Life's "Craziest" Beliefs

Alcoholism is still the scourge of this country.

Earlier identification of the problem and better treatment programs have improved things,
but the number of lives damaged and all of other costs involved remain immense.

Much of what will be said here applies to other types of chemical addiction as well.


Alcoholism is a family disease.

In its typical form, alcoholism requires a family
which is as united in its denial as it is in its chaos.


Most spouses of alcoholics care too much if their partner is “really” alcoholic or not.
This question is best left to the experts, and even they can’t always be sure.

Ultimately, it doesn’t matter if your partner is an alcoholic.
What matters is how you and the rest of your family are treated.


If you are being badly treated by someone, focus on that behavior and tell them it must stop.
Don’t be too concerned about whether they are alcoholic, whether they need treatment, etc.

If you’ve been taking this mistreatment for some time
be concerned about your problem of tolerating the mistreatment
and get the counseling you need to overcome your problem.


If you are dealing with a “true alcoholic personality”
you will notice that they often apologize after they have mistreated you,
usually the next morning.

Never accept these apologies.

Tell them directly that you will not accept their apologies
no matter how sincerely or pitifully they are offered to you.

Tell them that the only thing that matters is that the mistreatment itself must stop.


Unfortunately, alcoholics often have two sides to their personalities.
They can be very abusive and they can be very caring.
If you want the caring too much, you will get the abuse too.

Note:  Some people who consider themselves alcoholic are not directly abusive to others – but people who have the typical “alcoholic personality” definitely are.  You can be an “alcoholic” by one definition and not by another… AA tends to define alcoholics by their alcohol usage. Therapists, of course, tend to think in terms of typical personality traits.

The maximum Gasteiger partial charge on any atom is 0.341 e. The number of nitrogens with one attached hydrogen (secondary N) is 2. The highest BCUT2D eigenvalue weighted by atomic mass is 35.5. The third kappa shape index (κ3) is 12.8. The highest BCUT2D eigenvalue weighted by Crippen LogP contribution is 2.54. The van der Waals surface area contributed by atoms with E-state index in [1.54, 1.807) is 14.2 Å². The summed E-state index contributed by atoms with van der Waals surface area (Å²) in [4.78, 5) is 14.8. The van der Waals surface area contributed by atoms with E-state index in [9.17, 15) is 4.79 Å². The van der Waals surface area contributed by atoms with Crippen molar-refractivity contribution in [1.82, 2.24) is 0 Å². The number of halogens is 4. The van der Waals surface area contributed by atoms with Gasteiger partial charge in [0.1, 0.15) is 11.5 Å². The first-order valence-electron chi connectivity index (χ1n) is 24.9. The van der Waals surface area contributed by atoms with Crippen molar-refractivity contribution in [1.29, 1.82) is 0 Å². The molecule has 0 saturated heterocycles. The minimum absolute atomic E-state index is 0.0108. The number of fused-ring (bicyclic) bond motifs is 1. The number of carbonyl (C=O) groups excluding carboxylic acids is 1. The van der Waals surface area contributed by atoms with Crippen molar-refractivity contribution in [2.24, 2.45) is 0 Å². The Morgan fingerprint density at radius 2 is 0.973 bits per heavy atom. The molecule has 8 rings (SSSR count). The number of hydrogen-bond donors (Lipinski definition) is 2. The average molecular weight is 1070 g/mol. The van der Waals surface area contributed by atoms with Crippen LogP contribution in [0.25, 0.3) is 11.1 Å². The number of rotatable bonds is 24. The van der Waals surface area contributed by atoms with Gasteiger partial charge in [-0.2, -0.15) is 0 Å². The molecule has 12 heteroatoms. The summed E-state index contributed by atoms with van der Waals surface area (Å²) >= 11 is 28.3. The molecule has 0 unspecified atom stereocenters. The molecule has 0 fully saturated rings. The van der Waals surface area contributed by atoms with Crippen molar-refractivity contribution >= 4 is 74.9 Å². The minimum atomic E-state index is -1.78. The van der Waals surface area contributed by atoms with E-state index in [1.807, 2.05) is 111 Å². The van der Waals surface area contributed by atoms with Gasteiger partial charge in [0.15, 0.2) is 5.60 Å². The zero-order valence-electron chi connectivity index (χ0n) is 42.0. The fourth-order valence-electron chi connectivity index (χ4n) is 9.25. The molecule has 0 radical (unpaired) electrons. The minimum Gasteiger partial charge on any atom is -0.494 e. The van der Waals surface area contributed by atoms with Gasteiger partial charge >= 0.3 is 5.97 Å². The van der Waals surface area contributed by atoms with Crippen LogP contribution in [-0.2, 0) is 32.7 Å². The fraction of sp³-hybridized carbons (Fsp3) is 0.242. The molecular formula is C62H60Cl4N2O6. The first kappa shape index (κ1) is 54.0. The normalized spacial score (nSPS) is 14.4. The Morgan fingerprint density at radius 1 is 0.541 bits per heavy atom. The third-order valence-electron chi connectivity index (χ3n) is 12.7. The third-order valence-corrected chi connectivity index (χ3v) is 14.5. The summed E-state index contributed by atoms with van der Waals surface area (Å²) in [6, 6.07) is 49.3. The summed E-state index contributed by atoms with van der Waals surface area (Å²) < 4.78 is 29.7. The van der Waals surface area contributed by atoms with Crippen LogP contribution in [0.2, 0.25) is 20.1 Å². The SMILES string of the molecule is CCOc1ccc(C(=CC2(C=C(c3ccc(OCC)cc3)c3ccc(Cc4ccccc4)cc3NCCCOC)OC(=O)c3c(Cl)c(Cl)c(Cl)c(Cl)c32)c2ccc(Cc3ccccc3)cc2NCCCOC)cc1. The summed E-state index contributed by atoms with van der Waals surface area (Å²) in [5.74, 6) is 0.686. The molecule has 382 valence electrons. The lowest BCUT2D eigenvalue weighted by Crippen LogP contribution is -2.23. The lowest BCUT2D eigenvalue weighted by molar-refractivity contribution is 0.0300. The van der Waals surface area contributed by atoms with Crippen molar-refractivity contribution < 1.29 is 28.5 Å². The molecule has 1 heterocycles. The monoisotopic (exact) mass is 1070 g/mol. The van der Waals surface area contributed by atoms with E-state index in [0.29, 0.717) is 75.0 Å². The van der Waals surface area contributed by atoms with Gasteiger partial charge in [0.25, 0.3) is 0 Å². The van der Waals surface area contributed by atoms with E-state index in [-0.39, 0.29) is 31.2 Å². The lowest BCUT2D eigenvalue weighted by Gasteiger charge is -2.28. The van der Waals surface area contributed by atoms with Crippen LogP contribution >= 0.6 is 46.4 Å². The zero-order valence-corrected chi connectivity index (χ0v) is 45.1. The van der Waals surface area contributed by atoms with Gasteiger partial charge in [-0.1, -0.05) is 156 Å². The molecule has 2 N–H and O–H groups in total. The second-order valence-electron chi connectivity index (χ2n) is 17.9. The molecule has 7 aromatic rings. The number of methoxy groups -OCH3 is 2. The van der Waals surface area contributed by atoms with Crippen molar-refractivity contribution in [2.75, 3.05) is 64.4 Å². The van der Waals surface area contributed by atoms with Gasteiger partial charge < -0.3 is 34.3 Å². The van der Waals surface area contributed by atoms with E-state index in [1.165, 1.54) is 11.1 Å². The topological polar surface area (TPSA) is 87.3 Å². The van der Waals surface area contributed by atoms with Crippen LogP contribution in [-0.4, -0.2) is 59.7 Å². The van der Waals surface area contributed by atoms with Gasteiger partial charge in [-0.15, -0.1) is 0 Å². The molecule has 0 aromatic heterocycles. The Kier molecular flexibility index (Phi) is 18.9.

Since alcoholics almost universally deny that they have a problem,
a treatment strategy called “interventions” is often necessary.

A professional alcohol counselor calls a surprise meeting
which the alcoholic, their family, their closest friends, and sometimes even coworkers attend.

This group then “confronts” the alcoholic with their behavior.

If you know someone who you believe has a serious alcohol problem,
call a treatment program to discuss an intervention.

They don’t always work, but they are your best and often your only hope
besides simply getting away from the person.


If you are an alcoholic in denial, this is what I want to ask you:
Is this the way you want to treat the the people you love?
Is this a true reflection of who you are?
If not, you definitely need professional help,
whether it is about drinking or not.

Think also about your priorities:
Is your life organized around your drinking?
If so, you need alcohol treatment.

You owe it to yourself to rediscover who you are without drinking.
You can’t do it on your own. You have tried.

Don’t be concerned about whether it is a disease or not right now.
If it’s a disease, it’s a curable one.
If it’s not a disease, it’s a bunch of changeable behaviors.

Be concerned about what is happening to your life and to the lives of those you love.
Be concerned about what has become of you.
Remember who you once were,
and who you have always wanted to be.


You may feel insulted when you hear that you have a problem too.
But if you keep taking the alcoholic’s abuse,
there can be no doubt about it.

You probably either feel you deserve the abuse (a guilt problem)
or you need someone to vent your anger on (an anger problem)
or both (most common).

You can’t reasonably ask your partner to get help if you don’t.


People who think they might be in an alcoholic family usually are.

If you’ve read this far with interest,
you probably need to talk to someone about how alcohol is hurting you.

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